There’s a tendency among some of Hong Kong media, when they feel the urge to lash out at government policies they don’t like, to sing paeans to Singapore and put their own city down. They will say that Hong Kong is lagging behind its progressive Southeast Asian neighbor in terms of economic development and efficiency of governance.
Some statistics may bear out this accusation. Back in 1997, Hong Kong’s gross domestic product stood at US$179 billion, almost two times that of Singapore, but last year Singapore boosted the figure to US$295.7 billion, surpassing Hong Kong’s US$273.7 billion, according to data from the International Monetary Fund.
In per capita GDP, Singapore surpassed Hong Kong in 2003 and last year’s figure, US$55,568, was bigger than Hong Kong’s level by more than a quarter, although some experts point out that Singapore authorities exclude imported labor, totaling more than 1.3 million last year, in the calculation.
Hong Kong and Singapore bear many similarities in economic structure, reliance on finance and trade, as well as size of territory and population.
But while Hong Kong is often caught in political wrangles, Singapore is making continuous strides. Some say Singapore is not just nibbling at Hong Kong’s heels, it has already beaten Hong Kong in the race.
But Kwong Kin Ming, senior research fellow at the National University of Singapore’s Lee Kuan Yew School of Public Policy, says most observers who compare the two cities have little knowledge of the vast differences between them. And there’s very little that Hong Kong can learn from its neighbor in the aspect of governance, Kwong tells the Hong Kong Economic Journal.
His remarks echo the view of South China Morning Post columnist Philip Bowring, who notes in a recent article that Singapore is a poor role model for Hong Kong.
Both Kwong and Bowring believe that meritocracy guides the Singaporean style of governance. But the dark side of this philosophy is that it considers the masses as largely ignorant and benighted, and as such, should be subject to the rule of the elite.
As a hybrid authoritarian regime, Singaporean leaders, from Lee Kuan Yew to his son, the current prime minister Lee Hsien Loong, have natural hostility towards freedom and they tend to use the city state’s tiny territory, lack of resources as well as potential external threat as grounds to justify their de facto dictatorship. Decades of education imbued with the concept of meritocracy have helped developed a paternalistic ideology that run deep among senior officials and ordinary Singaporeans.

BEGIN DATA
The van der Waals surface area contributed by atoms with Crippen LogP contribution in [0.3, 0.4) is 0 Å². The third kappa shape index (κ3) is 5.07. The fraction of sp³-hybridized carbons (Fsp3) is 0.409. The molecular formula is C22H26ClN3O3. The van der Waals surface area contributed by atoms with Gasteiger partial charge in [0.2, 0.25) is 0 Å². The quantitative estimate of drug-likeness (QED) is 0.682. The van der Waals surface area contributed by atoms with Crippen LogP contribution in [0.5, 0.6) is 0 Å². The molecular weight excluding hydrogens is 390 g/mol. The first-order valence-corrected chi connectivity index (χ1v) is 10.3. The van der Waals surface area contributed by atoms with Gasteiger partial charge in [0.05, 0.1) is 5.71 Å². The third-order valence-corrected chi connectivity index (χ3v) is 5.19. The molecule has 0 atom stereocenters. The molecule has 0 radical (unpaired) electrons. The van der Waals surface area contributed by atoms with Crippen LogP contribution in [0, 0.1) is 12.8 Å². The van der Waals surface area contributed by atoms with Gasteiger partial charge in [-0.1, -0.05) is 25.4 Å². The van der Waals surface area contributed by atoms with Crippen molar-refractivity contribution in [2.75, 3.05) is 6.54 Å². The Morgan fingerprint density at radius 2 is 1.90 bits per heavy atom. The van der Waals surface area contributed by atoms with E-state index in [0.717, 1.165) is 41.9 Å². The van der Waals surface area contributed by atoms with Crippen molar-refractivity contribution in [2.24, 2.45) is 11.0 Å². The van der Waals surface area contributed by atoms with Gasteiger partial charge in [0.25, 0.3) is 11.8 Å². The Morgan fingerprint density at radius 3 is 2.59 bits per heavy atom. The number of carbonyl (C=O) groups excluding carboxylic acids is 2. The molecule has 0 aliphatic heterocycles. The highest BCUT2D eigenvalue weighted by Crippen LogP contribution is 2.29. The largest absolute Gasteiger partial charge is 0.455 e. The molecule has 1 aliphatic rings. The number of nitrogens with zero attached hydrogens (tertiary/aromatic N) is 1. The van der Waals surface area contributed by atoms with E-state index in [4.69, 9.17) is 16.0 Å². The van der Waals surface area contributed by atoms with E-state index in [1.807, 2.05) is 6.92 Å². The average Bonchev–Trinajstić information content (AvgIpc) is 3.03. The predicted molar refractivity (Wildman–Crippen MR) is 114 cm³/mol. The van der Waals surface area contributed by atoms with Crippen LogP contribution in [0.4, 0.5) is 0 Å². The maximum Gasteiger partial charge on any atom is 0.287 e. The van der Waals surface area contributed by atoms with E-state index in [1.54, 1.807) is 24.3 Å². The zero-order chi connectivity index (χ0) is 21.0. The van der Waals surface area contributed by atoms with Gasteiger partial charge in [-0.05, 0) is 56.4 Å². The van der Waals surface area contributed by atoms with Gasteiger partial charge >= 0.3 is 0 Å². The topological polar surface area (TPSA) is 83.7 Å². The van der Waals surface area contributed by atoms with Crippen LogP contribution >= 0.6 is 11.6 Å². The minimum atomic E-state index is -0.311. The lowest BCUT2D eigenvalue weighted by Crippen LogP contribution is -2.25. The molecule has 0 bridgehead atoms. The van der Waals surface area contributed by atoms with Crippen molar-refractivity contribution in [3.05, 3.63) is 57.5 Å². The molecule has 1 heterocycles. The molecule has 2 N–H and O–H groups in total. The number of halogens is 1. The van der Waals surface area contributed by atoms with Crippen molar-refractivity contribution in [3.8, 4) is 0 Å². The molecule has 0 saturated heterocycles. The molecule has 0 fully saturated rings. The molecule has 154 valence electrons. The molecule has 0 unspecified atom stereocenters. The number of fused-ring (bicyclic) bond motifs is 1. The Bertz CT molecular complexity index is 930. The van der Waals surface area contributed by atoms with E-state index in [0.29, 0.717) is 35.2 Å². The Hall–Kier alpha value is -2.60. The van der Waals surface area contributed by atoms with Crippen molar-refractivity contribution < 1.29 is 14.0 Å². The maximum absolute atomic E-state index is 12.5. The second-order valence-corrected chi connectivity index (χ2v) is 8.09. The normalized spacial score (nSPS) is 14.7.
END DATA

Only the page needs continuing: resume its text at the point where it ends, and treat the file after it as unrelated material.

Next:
Just as Bowring notes, the downside of Singapore’s authoritarian system is plain to anyone with the remotest interest in free speech and assembly, and keeping the nose of the government out of their personal affairs and private business.
That difference remains the cornerstone of Hong Kong society.
Hong Kong’s idea of government is based on the principle of positive non-interventionism, which gives impetus to the creativity of individuals and the private sector. Singapore is exactly the opposite in this regard.
In the early part of the 21st century, when Singapore wanted to nurture its cultural and creative industries, some observers argued that a genuinely creative Singapore could not be brought into being without first changing its politics.
In looking up to Singapore, many in Hong Kong have voiced concern that constant political wrangles are polarizing society, and as a result, economic development is taking a battering.
There’s probably some basis for such fears, but amid the din of politics, Hong Kong remains a vibrant economy. The city continues to top many economic rankings, including the world’s most competitive economy in 2011 and 2012, according to the International Institute for Management Development based in Lausanne, Switzerland. (In 2013, Hong Kong ranked third after the United States and Switzerland while Singapore was in the fifth place.)
According to Kwong, the real edge Singapore may have over Hong Kong is its status as an independent nation. This difference is becoming more evident as Beijing appears bent on tightening its grasp on the special administrative region.
Singapore is free from the ambiguities of the “one country, two systems” arrangement, while Hong Kong officials have to spare time to deal with the complexities in the SAR’s relationship with the Chinese government.
The scope of power of the Singapore government is much broader and clearer, and this has allowed the nation’s leaders to formulate pertinent policies and ensure speedy implementation.
Unlike Hong Kong, Singapore can promptly respond to challenges and grab opportunities without having to worry about what Beijing will say. Also, because of its sovereignty, Singapore has complete say on its international relations; it’s no secret that the city state is a close ally of the United States in the region.
While Singapore can swiftly rezone some of its military areas to pave the way for Changi Airport expansion, Hong Kong cannot even allocate the People’s Liberation Army barracks near Hung Hom for the use of the Polytechnic University, which is facing a worsening land shortage problem, because officials are hesitant to offend Beijing.
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